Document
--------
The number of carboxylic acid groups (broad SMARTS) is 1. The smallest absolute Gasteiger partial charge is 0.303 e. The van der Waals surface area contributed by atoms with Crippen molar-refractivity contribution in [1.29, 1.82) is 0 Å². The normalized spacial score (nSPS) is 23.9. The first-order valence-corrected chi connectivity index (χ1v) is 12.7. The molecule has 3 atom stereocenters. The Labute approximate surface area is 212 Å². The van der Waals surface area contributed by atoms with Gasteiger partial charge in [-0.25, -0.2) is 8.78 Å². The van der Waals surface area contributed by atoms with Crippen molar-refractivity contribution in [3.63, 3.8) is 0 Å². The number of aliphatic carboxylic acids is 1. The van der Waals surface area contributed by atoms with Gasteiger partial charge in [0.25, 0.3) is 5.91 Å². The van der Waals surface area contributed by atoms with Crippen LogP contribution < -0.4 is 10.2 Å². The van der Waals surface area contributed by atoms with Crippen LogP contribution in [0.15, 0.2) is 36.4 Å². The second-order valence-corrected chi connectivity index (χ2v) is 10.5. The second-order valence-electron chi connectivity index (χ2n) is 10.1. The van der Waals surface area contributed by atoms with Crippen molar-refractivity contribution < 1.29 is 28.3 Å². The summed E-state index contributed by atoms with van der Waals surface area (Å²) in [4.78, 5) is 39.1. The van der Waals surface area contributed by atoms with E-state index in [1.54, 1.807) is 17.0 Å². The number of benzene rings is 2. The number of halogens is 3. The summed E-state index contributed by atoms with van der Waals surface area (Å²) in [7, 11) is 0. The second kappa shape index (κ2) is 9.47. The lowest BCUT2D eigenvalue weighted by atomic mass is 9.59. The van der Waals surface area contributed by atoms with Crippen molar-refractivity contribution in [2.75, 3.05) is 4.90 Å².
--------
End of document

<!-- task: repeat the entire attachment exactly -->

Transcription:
The number of carboxylic acid groups (broad SMARTS) is 1. The smallest absolute Gasteiger partial charge is 0.303 e. The van der Waals surface area contributed by atoms with Crippen molar-refractivity contribution in [1.29, 1.82) is 0 Å². The normalized spacial score (nSPS) is 23.9. The first-order valence-corrected chi connectivity index (χ1v) is 12.7. The molecule has 3 atom stereocenters. The Labute approximate surface area is 212 Å². The van der Waals surface area contributed by atoms with Gasteiger partial charge in [-0.25, -0.2) is 8.78 Å². The van der Waals surface area contributed by atoms with Crippen molar-refractivity contribution in [3.63, 3.8) is 0 Å². The number of aliphatic carboxylic acids is 1. The van der Waals surface area contributed by atoms with Gasteiger partial charge in [0.25, 0.3) is 5.91 Å². The van der Waals surface area contributed by atoms with Crippen LogP contribution < -0.4 is 10.2 Å². The van der Waals surface area contributed by atoms with Crippen LogP contribution in [0.15, 0.2) is 36.4 Å². The second-order valence-corrected chi connectivity index (χ2v) is 10.5. The second-order valence-electron chi connectivity index (χ2n) is 10.1. The van der Waals surface area contributed by atoms with Crippen molar-refractivity contribution < 1.29 is 28.3 Å². The summed E-state index contributed by atoms with van der Waals surface area (Å²) in [4.78, 5) is 39.1. The van der Waals surface area contributed by atoms with E-state index in [1.54, 1.807) is 17.0 Å². The number of benzene rings is 2. The number of halogens is 3. The summed E-state index contributed by atoms with van der Waals surface area (Å²) in [7, 11) is 0. The second kappa shape index (κ2) is 9.47. The lowest BCUT2D eigenvalue weighted by atomic mass is 9.59. The van der Waals surface area contributed by atoms with Crippen molar-refractivity contribution in [2.75, 3.05) is 4.90 Å².